They say the rain never stops in Oregon. Yes, it rains a lot, but that makes the landscape especially lush and verdant, and the numerous waterfalls you'll see in Columbia River Gorge National Scenic Area never run dry. Walking in a hooded poncho in the drizzle, you'll blend right in like a Portland native. Most locals are so used to the rain (and as a point of pride), it's said they never even pull out an umbrella.
Where can my kids play in Eugene?
After a few hours in the car, the kids will need to burn off some energy, and Eugene offers a good spot. Visitors to Eugene are in luck because the Adventure! Children's Museum awaits. This immersive museum invites children to dig for treasure in an archaeological dig or design something creative in the arts lab. You can even take in a show in the Museum's Shakespeare theater. The Eugene Science Center also offers interactive science and technology activities, a planetarium, and a tot spot geared towards little ones.
Want an activity to please the whole family? Stop into Putter's Indoor Golf and Strike City Lanes, and you can split up to play a game of indoor mini golf of bowling. Reunite over a pizza in the snack bar. The complex also has a diner or sports bar, if you prefer more variety. If the weather is fine, pack a picnic and head to the Amazon Community Center and Park, where you'll find a skate park, playground, and picnic tables. There are an outdoor seasonal pool and a dog park, so you can walk your pet too before heading back out on the road.
What is Portland best known for?
From excellent coffee shops and food trucks to creative local arts expressions, Portland, Oregon, has become the epicenter for emerging and alternative culture on the West Coast. The walkable and bike-friendly city spans about 20 miles across, but within that compact radius, you'll find a fascinating cultural world that's pure Portland, packed full of microbreweries, independently owned bookstores, curiosity shops, organic and vegan restaurants, and dazzling murals and graffiti everywhere you turn.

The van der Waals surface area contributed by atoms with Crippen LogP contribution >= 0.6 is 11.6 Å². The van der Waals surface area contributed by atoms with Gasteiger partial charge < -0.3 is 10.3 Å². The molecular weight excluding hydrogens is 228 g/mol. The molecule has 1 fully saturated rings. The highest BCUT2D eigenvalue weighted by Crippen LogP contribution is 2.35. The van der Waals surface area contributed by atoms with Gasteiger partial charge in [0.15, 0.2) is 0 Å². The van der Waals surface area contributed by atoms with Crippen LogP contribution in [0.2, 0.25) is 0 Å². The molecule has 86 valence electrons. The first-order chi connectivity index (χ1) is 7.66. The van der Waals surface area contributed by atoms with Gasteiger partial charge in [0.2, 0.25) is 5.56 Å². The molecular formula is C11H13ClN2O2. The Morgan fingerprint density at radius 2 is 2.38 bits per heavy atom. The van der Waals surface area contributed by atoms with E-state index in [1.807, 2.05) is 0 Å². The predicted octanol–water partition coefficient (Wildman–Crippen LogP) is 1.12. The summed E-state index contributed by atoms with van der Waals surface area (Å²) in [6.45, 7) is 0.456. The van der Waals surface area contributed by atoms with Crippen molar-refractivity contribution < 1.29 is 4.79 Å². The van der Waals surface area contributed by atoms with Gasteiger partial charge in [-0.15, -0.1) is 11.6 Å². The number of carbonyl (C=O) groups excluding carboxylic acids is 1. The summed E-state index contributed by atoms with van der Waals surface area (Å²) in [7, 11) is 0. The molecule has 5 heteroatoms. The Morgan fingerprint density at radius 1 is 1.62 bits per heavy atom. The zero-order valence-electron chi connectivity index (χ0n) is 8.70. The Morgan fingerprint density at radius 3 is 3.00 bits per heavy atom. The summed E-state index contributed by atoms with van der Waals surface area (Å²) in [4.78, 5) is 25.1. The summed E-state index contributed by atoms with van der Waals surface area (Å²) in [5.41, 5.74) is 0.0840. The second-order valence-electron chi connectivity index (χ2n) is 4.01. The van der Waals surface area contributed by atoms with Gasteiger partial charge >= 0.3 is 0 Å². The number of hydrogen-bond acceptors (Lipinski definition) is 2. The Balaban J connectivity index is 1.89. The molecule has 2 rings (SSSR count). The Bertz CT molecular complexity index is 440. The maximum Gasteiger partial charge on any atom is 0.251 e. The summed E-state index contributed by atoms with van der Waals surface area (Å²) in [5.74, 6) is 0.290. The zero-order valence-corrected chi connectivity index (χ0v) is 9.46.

On its outskirts, Portland is ringed by splendid natural beauty that's ideal for hiking, camping, and exploring. Whatever your tribe, interest, or persuasion, you'll find your niche in Portland..
Where should we go for food in Portland if we can't all agree?
There's one sure way to please everyone for dinner in Portland, and that is to go to the Alder Street Food Cart in downtown Portland. Bring cash, divide, and conquer. Between the group, you can sample a world of cuisines and fusion foods that look as good as they taste, from crepes, French toast, and acai bowls to Filipino fusion, Chinese, Greek, Mexican, and classic fish and chips. There may be limited sidewalk seating, but you can also grab lunch and head to nearby Director Park.
How do I find Portland's food trucks?
Over 500 food carts operate within Portland at any given time, and some of them are a moving target. You can stalk your favorite cart on Twitter for a current location, or you can visit a site like foodcartsportland.com for real-time maps. If you're feeling overwhelmed, you can book a tour to experience the food cart scene with an expert local guide, or simply wander the streets and smell the breeze. It's likely you'll sniff out something tasty around every corner in Portland.
Often, Portland food carts are organized into surface parking lots or “pods.” One of the most established and well-known pods is the Alder Street Food Cart pod, which is located between Washington Street and Southwest Alder, and it stretches from Southwest Ninth to Southwest Tenth Avenues.